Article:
By Charles Pekow — The United States Agency for International Development (USAID) has undertaken a three-year $3.5 million project to see if promoting bicycling can reduce poverty in sub-Saharan Africa. Two contractors examined the situation last year in Malawi, Ghana, Rwanda, Uganda, and Zambia. This Bicycles for Growth (BFG) project plans to set up four to six pilot programs to see if providing affordable and durable bicycles can help people get to work and other places.
BFG is looking for partners to help run the programs and advocate for bicycling in the countries. It needs to import almost all the bicycles, mainly from China and India, plus second-hand vehicles, often from Europe or Japan. Many owners said their bicycles were pre-owned.
But bicycles are an important share of transit. In Rwanda, for instance, 41 percent of trips to work or market are made by bike, the project says. In agricultural Malawi, meanwhile, 42 percent of rural households and 30 percent of urban ones owned at least one bike. Many people also get around by bicycle taxi, but the project expects this business to slow down because of a rise of motorbike taxis and public transit.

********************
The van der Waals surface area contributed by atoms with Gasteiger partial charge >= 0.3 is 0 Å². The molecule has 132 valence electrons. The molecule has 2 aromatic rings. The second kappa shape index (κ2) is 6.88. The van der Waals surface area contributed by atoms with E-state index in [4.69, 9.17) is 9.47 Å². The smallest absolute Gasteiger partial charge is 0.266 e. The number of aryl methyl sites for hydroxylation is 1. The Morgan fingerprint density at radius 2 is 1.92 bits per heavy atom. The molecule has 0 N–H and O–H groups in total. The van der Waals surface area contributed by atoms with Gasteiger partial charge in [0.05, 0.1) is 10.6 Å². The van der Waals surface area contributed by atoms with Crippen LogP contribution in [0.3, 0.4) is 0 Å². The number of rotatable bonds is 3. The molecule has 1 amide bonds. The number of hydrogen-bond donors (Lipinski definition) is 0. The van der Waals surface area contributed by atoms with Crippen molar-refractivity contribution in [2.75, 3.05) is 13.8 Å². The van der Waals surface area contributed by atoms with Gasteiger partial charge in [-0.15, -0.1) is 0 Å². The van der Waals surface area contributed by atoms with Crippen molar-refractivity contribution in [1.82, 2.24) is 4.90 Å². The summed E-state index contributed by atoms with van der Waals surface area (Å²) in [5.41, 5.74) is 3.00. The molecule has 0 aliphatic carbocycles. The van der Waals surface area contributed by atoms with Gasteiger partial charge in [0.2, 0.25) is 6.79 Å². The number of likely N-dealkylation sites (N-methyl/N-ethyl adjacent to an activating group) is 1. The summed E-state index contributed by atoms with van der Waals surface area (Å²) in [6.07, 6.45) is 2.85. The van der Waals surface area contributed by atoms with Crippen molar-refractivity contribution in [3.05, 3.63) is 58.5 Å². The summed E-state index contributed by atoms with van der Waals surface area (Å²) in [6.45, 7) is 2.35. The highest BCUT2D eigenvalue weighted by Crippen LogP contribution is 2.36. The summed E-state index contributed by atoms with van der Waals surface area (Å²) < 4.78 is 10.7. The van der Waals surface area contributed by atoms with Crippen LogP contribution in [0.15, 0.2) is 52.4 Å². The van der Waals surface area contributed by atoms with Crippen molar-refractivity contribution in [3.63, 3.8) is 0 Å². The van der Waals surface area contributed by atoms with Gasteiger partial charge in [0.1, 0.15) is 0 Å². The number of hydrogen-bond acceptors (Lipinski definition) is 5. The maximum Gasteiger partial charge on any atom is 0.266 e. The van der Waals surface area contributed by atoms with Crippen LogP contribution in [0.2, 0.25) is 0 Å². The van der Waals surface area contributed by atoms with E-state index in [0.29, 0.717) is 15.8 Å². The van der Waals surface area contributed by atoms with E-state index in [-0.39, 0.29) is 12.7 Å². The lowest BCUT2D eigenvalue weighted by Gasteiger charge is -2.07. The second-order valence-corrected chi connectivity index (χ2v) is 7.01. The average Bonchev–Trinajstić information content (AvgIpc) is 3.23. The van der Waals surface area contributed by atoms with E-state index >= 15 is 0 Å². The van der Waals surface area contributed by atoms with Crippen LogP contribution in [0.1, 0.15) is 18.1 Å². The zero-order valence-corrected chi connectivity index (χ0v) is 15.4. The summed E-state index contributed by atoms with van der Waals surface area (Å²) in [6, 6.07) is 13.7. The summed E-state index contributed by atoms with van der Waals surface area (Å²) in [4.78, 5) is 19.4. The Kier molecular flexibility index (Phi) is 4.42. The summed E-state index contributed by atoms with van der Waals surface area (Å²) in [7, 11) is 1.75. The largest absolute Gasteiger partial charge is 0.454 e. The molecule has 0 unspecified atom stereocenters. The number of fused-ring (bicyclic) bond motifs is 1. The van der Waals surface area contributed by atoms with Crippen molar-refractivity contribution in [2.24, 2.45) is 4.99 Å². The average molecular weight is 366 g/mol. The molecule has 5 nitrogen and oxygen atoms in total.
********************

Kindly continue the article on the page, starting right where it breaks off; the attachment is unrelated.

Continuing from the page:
In Uganda too, bicycles were more common in rural areas than urban ones, where motorcycles and taxis are more accessible and roads are more dangerous for bicycling, according to USAID Bicycles for Growth, Uganda Bicycle Market System, Summary Report. 2023, put out by the contractors JE Austin Associates and World Bicycle Relief.
The study concludes that in Uganda “a well-functioning bicycle market system would significantly improve the lives of these large numbers of people who struggle to travel to health services, education, economic opportunities, and basic social services, community, or religious events, because of limited access to transport.”
To see the reports on the project, go to https://www.researchgate.net/search/publication?q=%22bicycles+for+growth%22